Interview by smoky man and Antonio Solinas. Answers received as mp3 files in June 2009.
Transcription by Antonio Solinas.
Originally printed in Italy on Scuola di Fumetto magazine (N. 70, October 2009, Coniglio Editore).
Presented here in English for the first time with the artist's permission.
Above: Cover for Bone N.1. Bone is copyright and trademark Jeff Smith.
Jeff Smith site: www.boneville.com
Talking about your last work, the sci-fi series Rasl. I read the first issues and I found them really intriguing with an unusual main character: an art thief able to travel within dimensions with a personal history full of mysteries to be discovered. Can you present this new creation of yours to the Italian audience?
RASL is the first real project I have worked on since Bone that was my own. It’s the story of an inter-dimensional art thief, who is not really a hero: he is more of an anti-hero. He is a man who is trapped. What I am trying to do is to mix science fiction and noir together, and I thought it would be more interesting to have a bad character, rather than the usual hero.
I know you did tons of researches for this new comic, that you read many scientific and physics books. You also went to Arizona and visited the local desert for research. So, what’s about the initial seed for the story? What’s about its working in progress, its development?
As it was my desire to mix noir and science fiction, the science part comes from my own love of physics: I love to read about string theory and M-theory. Some of the ideas scientists have, are pretty far out there, they involve parallel universes, and that’s the real science. The fringe science is just as interesting, but it’s a little more conspiracy-driven. Nikola Tesla creating death rays, and Albert Einstein completing his unified field theory in 1928, but withdrawing it because the human race was not really ready for it yet: I love all that kind of stuff, and then when you mix that with noir, you have those tough, brutal, primal characters trying to just survive. I started to like this idea of this character who has these portable thermo-magnetic engines on his shoulders and then I was off.
Rasl seem to be quite a departure from the “all ages” subject of Bone, isn’t it? Were you worried that your established audience could be a bit surprise by it? Or do you simply don’t mind because this is the story you want and have to tell?
You know, I really wasn’t that worried that the people who read Bone would be upset about a more grown-up story from me. I mean, it’s just a story I want to tell and I assumed that if I just did the same thing, and if I did another Bone story, that would be lame. So the fact that it worked out was kind of lucky and there were people that were a little shocked, but I think that everybody is dealing with that alright.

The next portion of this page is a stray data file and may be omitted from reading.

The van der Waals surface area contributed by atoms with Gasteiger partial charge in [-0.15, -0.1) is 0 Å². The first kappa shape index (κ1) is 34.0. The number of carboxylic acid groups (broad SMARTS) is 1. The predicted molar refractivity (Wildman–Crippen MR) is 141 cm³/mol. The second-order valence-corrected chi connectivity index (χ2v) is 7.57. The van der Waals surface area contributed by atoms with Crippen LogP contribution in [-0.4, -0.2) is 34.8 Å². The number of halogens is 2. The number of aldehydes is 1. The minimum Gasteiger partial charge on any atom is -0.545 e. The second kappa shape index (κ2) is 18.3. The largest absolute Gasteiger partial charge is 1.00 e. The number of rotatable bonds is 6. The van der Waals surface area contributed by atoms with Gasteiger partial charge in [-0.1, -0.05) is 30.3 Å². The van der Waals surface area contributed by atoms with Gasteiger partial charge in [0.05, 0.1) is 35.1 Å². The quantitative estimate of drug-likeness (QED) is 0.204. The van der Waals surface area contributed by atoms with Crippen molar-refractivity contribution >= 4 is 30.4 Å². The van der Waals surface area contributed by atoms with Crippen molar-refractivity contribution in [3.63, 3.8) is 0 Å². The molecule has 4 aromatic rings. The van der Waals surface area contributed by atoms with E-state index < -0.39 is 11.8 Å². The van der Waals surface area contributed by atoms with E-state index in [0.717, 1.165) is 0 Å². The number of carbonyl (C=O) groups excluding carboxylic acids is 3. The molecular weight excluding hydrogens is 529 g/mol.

What’s about the schedule for this news series? How big in scope is it? Will it be another 15-year opus as Bone?
This will not be another giant 1300 book. I probably had only one of those, I mean. I am not going to live long enough to do another book that big. I guess probably RASL will be around 350-400 pages. It depends, you know, on how the story rolls out in the end.
Let’s talk about Bone. It has been – and still is – an incredible (and well deserved) success all over the world. It’s obvious that Bone is gained the status of an evergreen comics, one of the gems of this Art form. How do you feel about that? Also, what’s your feeling to be “labelled” as the guy who creates comics accessible to kids?
You know, I don’t really think about being labelled by kids cartoonist or something like that. I just did Bone because I wanted to do it, it was something I wanted to read when I was a kid, but when I was doing it I approached it as an adult (book) talking to other adults, with classic cartoon characters. How someone wants to label it, that’s all marketing.
Regarding Bone - and I suppose a similar thing could be applied for Rasl - I have always been curious to know how difficult it was for you to manage all the different production and promotion aspects on your own. What was the most difficult part of self-publishing, for you?
The early days of self publishing require an awful lot of different... hats. You have to wear a lot of different hats, you have got to make sure your books are shipping to the right places, that you are dealing with invoices, and distributors: there is a lot of travel involved. I remember being overwhelmed by all the paperwork that was involved in the early days.
And that’s not even counting writing and drawing a strip that is liked by anybody beside your own mother. That’s always a struggle. Of course, now I have my wife, Vijaya, my business partner: she handles a lot of that stuff, as well as Steve Hamaker and Kathleen Glosan, and Tom Gaadt. I mean, I have a pretty good team that takes care of a lot of that stuff for me now, so it’s not quite as tough as it was in those early days.
You always mention Pogo by Walt Kelly as one of your major influences. Is there any other comic or cartoonist that plays a major role in inspiring you in this phase of your career?
Nowadays, one of my favourite cartoonists is Paul Pope, who does sci-fi/noir/fantasy comics, like Heavy Liquid and 100%. And whenever a new comic comes out by Paul, I get really excited and I kind of try to keep up with the level of intensity and depth that he gets in his stories and in his frames.